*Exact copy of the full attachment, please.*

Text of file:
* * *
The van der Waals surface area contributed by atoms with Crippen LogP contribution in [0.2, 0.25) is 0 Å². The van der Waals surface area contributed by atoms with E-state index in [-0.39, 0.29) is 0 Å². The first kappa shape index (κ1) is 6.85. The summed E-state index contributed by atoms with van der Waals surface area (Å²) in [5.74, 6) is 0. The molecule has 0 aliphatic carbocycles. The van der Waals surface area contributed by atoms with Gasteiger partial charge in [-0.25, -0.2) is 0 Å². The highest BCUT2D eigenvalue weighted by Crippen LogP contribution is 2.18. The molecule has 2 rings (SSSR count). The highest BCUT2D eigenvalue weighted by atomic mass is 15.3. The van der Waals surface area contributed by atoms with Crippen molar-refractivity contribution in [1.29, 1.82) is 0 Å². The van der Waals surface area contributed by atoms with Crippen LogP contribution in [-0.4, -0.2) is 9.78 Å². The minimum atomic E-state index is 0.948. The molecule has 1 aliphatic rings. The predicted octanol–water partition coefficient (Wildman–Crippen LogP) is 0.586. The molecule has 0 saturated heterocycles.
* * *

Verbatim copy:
The van der Waals surface area contributed by atoms with Crippen LogP contribution in [0.2, 0.25) is 0 Å². The van der Waals surface area contributed by atoms with E-state index in [-0.39, 0.29) is 0 Å². The first kappa shape index (κ1) is 6.85. The summed E-state index contributed by atoms with van der Waals surface area (Å²) in [5.74, 6) is 0. The molecule has 0 aliphatic carbocycles. The van der Waals surface area contributed by atoms with Gasteiger partial charge in [-0.25, -0.2) is 0 Å². The highest BCUT2D eigenvalue weighted by Crippen LogP contribution is 2.18. The molecule has 2 rings (SSSR count). The highest BCUT2D eigenvalue weighted by atomic mass is 15.3. The van der Waals surface area contributed by atoms with Crippen molar-refractivity contribution in [1.29, 1.82) is 0 Å². The van der Waals surface area contributed by atoms with Crippen LogP contribution in [-0.4, -0.2) is 9.78 Å². The minimum atomic E-state index is 0.948. The molecule has 1 aliphatic rings. The predicted octanol–water partition coefficient (Wildman–Crippen LogP) is 0.586. The molecule has 0 saturated heterocycles.